If one spends any time at all reading RPG fora, I think one comes away with the sense that like spies, roleplayers, when discussing systems and mechanics, can often be, “a bunch of bitchy little girls.”
Admit it. You know that it’s true.
It goes without saying that some systems are inherently flawed, incomplete, unwieldy, or too complicated to play before earning an advanced degree in theoretical mathematics. You will be relieved to know that not only do I believe this goes without saying, and so intend to say nothing about these games, this entry is not about such things. We can both wonder later about how a topic about which I intended to say nothing, amounted to an entire paragraph all by itself. I digress.
What this entry is about is the less-talked about, but no less present, problem of Premature Imagination (implication intended) which plagues many a male-dominated game table around the world, and dampens fun in much the same way as that other problem some men have.
Picture this, an encounter has heated up to the point where combat is necessary. Weapons are drawn, boasts are made, game-play gets derailed due to a movie quote, more boasts are made, things get back underway, too much fluid intake leads to a quick run to the bathroom, more boasts are made, and finally the group settles down to ‘kill some things.’ Someone gets it in their head that due to the description of the scene they should be able to strike a definitive blow to the head of one of the foes and that the results of this action will be devastating. The dice are rolled, and damage is assessed: minimum damage. Dissatisfaction saunters in, shoulders its way to a place at the table, takes the best seat, and puts its fat feet up. Dissatisfaction is a jerk.
Where did things go wrong? Guys love to have things devolve into combat. Guys love to boast about the terrible things they are going to do to some imaginary thing in an imaginary place and time (real guys, anyway). Guys love going to the… ok, that part of the scenario is more necessity than enjoyment. Anyway – what should have been fun, stopped being fun somewhere along the way. The reason tends to be – in my experience at least – that people forget that in the game, no matter what game it is, the mechanics determine the outcome of the encounter NOT their imagination. In some cases this is a simple Y/N result for success, or it is open to more interpretation, such as in damage determination, but in any case, we are intended to relinquish the reigns of imagination to that mechanic in order to structure the imagination to follow. Many often don’t, leading to premature imagination of the result, and the dashed hopes and limp climax of an unexpected and unwelcome resolution to the encounter. [Yes, there was a discount on metaphors this morning, and I bought a truckload of discontinued ones.]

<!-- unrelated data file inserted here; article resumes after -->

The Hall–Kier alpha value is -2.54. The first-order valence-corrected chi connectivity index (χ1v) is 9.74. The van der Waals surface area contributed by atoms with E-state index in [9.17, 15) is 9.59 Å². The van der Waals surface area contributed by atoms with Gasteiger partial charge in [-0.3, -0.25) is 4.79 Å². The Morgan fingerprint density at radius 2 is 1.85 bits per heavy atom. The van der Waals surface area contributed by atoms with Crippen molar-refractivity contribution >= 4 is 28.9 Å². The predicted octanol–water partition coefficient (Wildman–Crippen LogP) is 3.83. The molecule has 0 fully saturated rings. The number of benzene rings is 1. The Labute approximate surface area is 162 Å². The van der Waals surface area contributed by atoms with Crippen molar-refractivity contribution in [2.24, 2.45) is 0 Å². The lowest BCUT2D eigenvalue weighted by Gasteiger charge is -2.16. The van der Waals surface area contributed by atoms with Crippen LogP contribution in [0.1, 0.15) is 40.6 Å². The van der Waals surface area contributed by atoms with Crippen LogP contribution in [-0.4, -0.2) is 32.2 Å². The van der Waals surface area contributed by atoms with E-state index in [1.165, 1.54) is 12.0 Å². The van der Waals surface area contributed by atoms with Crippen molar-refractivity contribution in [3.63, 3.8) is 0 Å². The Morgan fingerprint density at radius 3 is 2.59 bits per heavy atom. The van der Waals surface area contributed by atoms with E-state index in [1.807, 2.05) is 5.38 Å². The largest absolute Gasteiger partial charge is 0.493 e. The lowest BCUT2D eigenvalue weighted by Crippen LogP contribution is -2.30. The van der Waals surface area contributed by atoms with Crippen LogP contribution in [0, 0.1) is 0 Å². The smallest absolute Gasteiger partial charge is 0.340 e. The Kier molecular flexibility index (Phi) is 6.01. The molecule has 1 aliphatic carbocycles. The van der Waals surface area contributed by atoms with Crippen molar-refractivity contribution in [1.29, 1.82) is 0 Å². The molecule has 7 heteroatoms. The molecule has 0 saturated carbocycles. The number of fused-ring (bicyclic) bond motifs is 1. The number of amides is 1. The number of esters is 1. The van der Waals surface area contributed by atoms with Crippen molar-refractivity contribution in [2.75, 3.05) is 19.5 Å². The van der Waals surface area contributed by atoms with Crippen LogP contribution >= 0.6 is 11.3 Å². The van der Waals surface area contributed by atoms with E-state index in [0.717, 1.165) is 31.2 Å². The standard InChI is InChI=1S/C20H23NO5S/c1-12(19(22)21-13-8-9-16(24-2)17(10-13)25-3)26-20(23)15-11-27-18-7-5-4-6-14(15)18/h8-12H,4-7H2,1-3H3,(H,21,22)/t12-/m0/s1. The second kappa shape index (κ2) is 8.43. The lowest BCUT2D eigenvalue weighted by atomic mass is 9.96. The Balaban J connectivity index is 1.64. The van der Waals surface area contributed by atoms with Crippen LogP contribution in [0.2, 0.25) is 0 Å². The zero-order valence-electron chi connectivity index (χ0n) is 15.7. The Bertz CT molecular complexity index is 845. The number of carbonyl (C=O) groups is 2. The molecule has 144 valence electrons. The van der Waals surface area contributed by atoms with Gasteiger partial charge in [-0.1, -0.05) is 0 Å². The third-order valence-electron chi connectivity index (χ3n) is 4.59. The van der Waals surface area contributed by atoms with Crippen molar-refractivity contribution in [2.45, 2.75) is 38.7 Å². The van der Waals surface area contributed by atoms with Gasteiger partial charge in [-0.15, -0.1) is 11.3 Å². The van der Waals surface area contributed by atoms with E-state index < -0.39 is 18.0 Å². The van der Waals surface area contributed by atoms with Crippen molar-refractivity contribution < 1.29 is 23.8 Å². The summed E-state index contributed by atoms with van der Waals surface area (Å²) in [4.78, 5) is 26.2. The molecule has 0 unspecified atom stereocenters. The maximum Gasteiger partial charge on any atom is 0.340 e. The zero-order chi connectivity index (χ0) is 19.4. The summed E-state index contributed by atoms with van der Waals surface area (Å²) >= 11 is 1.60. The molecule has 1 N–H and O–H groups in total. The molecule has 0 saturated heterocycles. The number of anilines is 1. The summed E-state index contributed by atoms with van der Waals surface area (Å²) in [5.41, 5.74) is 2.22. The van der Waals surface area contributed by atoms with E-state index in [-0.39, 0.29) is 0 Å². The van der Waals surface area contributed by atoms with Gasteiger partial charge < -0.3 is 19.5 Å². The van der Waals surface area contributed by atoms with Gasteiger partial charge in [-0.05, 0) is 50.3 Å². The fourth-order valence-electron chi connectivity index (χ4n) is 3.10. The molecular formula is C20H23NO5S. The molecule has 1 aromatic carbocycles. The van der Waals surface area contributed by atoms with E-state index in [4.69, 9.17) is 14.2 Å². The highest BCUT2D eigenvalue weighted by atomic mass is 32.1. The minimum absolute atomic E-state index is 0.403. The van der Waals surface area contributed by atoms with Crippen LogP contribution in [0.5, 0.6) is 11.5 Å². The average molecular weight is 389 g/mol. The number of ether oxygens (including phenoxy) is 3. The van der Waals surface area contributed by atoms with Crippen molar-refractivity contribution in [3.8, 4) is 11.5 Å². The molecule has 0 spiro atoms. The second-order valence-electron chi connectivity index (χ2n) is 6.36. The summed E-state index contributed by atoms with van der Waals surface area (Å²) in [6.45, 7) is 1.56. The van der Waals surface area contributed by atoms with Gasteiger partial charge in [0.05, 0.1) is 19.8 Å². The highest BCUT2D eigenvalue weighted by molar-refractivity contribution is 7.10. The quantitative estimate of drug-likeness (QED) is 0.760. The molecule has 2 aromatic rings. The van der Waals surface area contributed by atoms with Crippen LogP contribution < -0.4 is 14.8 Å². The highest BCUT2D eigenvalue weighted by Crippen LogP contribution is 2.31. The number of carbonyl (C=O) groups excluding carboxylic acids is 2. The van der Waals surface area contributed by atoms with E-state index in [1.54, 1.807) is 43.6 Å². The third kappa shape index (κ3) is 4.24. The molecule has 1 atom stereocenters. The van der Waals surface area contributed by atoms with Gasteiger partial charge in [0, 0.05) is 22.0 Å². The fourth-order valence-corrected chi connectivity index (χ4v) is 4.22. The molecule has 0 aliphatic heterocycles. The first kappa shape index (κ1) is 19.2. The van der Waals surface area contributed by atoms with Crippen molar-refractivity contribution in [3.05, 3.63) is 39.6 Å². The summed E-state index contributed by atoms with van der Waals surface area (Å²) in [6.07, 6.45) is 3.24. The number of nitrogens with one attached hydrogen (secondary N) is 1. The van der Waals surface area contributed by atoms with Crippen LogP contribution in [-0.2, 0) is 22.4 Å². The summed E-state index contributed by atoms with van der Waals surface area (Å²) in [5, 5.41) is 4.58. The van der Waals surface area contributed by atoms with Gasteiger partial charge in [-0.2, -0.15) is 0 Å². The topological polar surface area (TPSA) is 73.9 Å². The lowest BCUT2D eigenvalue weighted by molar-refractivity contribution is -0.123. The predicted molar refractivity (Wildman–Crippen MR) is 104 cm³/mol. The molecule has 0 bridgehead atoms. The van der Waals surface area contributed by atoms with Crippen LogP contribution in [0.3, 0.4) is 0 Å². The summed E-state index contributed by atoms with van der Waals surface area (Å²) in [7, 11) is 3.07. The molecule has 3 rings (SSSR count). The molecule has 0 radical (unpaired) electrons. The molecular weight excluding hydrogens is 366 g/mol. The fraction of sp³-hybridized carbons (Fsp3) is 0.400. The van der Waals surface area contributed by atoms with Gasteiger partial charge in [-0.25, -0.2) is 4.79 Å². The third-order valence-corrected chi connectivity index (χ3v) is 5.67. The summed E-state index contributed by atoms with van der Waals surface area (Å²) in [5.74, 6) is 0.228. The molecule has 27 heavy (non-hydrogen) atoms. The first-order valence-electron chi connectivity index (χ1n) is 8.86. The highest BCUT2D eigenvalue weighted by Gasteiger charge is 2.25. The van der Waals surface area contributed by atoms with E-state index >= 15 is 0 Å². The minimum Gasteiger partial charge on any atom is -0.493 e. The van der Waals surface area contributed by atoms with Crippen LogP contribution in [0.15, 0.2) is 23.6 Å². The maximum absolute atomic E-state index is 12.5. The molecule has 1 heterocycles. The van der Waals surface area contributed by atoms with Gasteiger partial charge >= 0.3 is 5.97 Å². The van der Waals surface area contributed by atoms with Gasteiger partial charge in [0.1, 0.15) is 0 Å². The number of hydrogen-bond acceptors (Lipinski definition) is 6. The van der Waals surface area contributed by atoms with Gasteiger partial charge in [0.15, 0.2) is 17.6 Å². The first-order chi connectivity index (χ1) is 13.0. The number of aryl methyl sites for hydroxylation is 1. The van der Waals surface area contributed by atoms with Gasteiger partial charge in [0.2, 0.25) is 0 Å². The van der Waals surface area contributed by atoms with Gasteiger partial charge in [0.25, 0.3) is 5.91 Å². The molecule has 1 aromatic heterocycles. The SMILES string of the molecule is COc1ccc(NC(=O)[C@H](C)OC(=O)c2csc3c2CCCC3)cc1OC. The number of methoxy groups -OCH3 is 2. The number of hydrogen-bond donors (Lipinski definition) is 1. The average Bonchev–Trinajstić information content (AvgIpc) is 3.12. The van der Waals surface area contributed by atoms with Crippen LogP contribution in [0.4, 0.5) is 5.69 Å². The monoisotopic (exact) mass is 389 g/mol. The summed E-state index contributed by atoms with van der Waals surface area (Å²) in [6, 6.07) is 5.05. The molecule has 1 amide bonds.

It could just be my perception of events, but it seems to me that early in the evolution of gaming, when things were run with more charts, and fewer actual rules (and therefore a greater need to interpret results) that this problem happened less often. I am quite open to the idea that this is just the haze of memory playing tricks on me, so feel free to correct me if I am in error. Still, it seems to me that the growth of the artistic side of the industry, and the expansion of flavour text and attitude in the presentation of material has had a certain effect on player expectation of performance. This can be seen very clearly in games like those offered by WW, where the mechanics employed in at least the first, and second editions, and to a certain extent in revised (I got off their splat-bus when nWoD was announced), had rolls to hit, rolls to do damage, and rolls to resist damage not really being seen as a part of the resolution process by the players, but as a gradual alteration of, or interference with, what should have happened. The players had already imagined the outcome, and the dice were telling them, “No. Sorry. That isn’t what happens, THIS happens instead.” There are myriad ways around the curious results one could obtain using the Storyteller system in the oWoD, but instead of availing oneself of them, when in the grip of premature imagination, one tends to just feel cheated.
What can be done? You already know. The answer, amusingly enough, is ‘Don’t Do It.’ Think about baseball… no, not like that – I mean think about baseball in the sense that it really is not over until it’s over. Hold off on deciding the outcome until the last die (or whatever) is read. Then apply that prodigious and masterfully developed imagination to making the results come to life in the game. While this might require more effort in some systems than others, it really is less effort than the opposite, which is to work against the system, or just sitting around the table bitching (like a little girl) about how you didn’t get what you wanted.
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